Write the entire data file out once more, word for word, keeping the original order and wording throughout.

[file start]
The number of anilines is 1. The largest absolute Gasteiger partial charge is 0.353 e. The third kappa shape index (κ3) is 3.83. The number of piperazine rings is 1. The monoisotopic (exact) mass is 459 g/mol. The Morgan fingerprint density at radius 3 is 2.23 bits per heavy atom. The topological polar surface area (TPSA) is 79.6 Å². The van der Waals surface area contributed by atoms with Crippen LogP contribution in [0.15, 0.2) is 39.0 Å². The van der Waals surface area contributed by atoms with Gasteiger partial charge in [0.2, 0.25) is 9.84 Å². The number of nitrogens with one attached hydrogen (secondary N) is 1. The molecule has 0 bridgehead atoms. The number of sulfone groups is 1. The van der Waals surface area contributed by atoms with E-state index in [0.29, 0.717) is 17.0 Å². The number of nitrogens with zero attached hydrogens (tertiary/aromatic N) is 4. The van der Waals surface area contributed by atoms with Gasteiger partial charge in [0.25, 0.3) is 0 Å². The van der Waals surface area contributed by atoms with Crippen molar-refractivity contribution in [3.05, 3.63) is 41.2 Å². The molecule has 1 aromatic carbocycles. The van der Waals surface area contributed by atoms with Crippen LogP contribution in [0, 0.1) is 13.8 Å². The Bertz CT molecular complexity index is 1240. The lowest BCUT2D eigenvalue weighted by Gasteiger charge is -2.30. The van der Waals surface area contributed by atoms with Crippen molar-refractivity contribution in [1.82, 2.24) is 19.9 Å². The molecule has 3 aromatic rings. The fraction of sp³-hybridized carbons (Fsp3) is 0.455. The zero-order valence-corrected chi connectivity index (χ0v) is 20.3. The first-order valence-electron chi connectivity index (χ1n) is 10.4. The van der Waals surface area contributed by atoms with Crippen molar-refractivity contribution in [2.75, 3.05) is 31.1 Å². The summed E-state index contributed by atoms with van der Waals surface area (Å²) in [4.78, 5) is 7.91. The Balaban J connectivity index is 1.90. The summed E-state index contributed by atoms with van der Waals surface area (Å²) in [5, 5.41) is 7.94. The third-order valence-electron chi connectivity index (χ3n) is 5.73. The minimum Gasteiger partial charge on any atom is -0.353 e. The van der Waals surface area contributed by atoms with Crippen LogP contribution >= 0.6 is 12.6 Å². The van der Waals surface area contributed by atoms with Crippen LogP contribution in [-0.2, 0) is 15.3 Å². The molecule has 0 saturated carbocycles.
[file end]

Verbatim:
The number of anilines is 1. The largest absolute Gasteiger partial charge is 0.353 e. The third kappa shape index (κ3) is 3.83. The number of piperazine rings is 1. The monoisotopic (exact) mass is 459 g/mol. The Morgan fingerprint density at radius 3 is 2.23 bits per heavy atom. The topological polar surface area (TPSA) is 79.6 Å². The van der Waals surface area contributed by atoms with Crippen LogP contribution in [0.15, 0.2) is 39.0 Å². The van der Waals surface area contributed by atoms with Gasteiger partial charge in [0.2, 0.25) is 9.84 Å². The number of nitrogens with one attached hydrogen (secondary N) is 1. The molecule has 0 bridgehead atoms. The number of sulfone groups is 1. The van der Waals surface area contributed by atoms with E-state index in [0.29, 0.717) is 17.0 Å². The number of nitrogens with zero attached hydrogens (tertiary/aromatic N) is 4. The van der Waals surface area contributed by atoms with Gasteiger partial charge in [0.25, 0.3) is 0 Å². The van der Waals surface area contributed by atoms with Crippen molar-refractivity contribution in [3.05, 3.63) is 41.2 Å². The molecule has 1 aromatic carbocycles. The van der Waals surface area contributed by atoms with Crippen LogP contribution in [0, 0.1) is 13.8 Å². The Bertz CT molecular complexity index is 1240. The lowest BCUT2D eigenvalue weighted by Gasteiger charge is -2.30. The van der Waals surface area contributed by atoms with Crippen molar-refractivity contribution in [1.82, 2.24) is 19.9 Å². The molecule has 3 aromatic rings. The fraction of sp³-hybridized carbons (Fsp3) is 0.455. The zero-order valence-corrected chi connectivity index (χ0v) is 20.3. The first-order valence-electron chi connectivity index (χ1n) is 10.4. The van der Waals surface area contributed by atoms with Crippen molar-refractivity contribution in [2.75, 3.05) is 31.1 Å². The summed E-state index contributed by atoms with van der Waals surface area (Å²) in [4.78, 5) is 7.91. The Balaban J connectivity index is 1.90. The summed E-state index contributed by atoms with van der Waals surface area (Å²) in [5, 5.41) is 7.94. The third-order valence-electron chi connectivity index (χ3n) is 5.73. The minimum Gasteiger partial charge on any atom is -0.353 e. The van der Waals surface area contributed by atoms with Crippen LogP contribution >= 0.6 is 12.6 Å². The van der Waals surface area contributed by atoms with Crippen LogP contribution in [-0.2, 0) is 15.3 Å². The molecule has 0 saturated carbocycles.